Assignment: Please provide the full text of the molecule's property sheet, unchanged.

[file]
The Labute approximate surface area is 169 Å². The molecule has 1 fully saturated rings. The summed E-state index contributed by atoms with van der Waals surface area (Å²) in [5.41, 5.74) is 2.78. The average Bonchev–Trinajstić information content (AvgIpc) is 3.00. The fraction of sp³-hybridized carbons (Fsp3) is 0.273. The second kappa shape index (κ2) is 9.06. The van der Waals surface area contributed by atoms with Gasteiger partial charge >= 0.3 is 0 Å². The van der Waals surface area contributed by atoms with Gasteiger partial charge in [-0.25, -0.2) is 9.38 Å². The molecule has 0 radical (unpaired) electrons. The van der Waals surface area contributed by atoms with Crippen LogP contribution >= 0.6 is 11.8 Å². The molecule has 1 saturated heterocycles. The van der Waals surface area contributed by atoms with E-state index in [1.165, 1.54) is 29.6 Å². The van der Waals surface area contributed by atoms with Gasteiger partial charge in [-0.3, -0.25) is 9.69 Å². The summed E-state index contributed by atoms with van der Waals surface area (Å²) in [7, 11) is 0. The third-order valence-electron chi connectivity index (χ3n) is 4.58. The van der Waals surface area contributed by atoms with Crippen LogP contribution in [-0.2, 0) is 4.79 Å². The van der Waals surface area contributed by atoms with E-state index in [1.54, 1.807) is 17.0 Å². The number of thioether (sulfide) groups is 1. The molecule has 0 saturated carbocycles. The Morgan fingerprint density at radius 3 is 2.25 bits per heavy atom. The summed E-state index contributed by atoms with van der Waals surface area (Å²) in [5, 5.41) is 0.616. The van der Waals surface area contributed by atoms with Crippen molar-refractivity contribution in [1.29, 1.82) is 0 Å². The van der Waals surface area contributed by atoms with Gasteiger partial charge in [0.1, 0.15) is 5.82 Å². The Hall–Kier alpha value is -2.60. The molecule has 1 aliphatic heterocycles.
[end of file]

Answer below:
The Labute approximate surface area is 169 Å². The molecule has 1 fully saturated rings. The summed E-state index contributed by atoms with van der Waals surface area (Å²) in [5.41, 5.74) is 2.78. The average Bonchev–Trinajstić information content (AvgIpc) is 3.00. The fraction of sp³-hybridized carbons (Fsp3) is 0.273. The second kappa shape index (κ2) is 9.06. The van der Waals surface area contributed by atoms with Gasteiger partial charge >= 0.3 is 0 Å². The van der Waals surface area contributed by atoms with Gasteiger partial charge in [-0.25, -0.2) is 9.38 Å². The molecule has 0 radical (unpaired) electrons. The van der Waals surface area contributed by atoms with Crippen LogP contribution >= 0.6 is 11.8 Å². The molecule has 1 saturated heterocycles. The van der Waals surface area contributed by atoms with E-state index in [1.165, 1.54) is 29.6 Å². The van der Waals surface area contributed by atoms with Gasteiger partial charge in [-0.3, -0.25) is 9.69 Å². The summed E-state index contributed by atoms with van der Waals surface area (Å²) in [7, 11) is 0. The third-order valence-electron chi connectivity index (χ3n) is 4.58. The van der Waals surface area contributed by atoms with Crippen LogP contribution in [-0.2, 0) is 4.79 Å². The van der Waals surface area contributed by atoms with E-state index in [1.54, 1.807) is 17.0 Å². The number of thioether (sulfide) groups is 1. The molecule has 0 saturated carbocycles. The Morgan fingerprint density at radius 3 is 2.25 bits per heavy atom. The summed E-state index contributed by atoms with van der Waals surface area (Å²) in [5, 5.41) is 0.616. The van der Waals surface area contributed by atoms with Crippen molar-refractivity contribution in [1.29, 1.82) is 0 Å². The van der Waals surface area contributed by atoms with Gasteiger partial charge in [0.1, 0.15) is 5.82 Å². The Hall–Kier alpha value is -2.60. The molecule has 1 aliphatic heterocycles.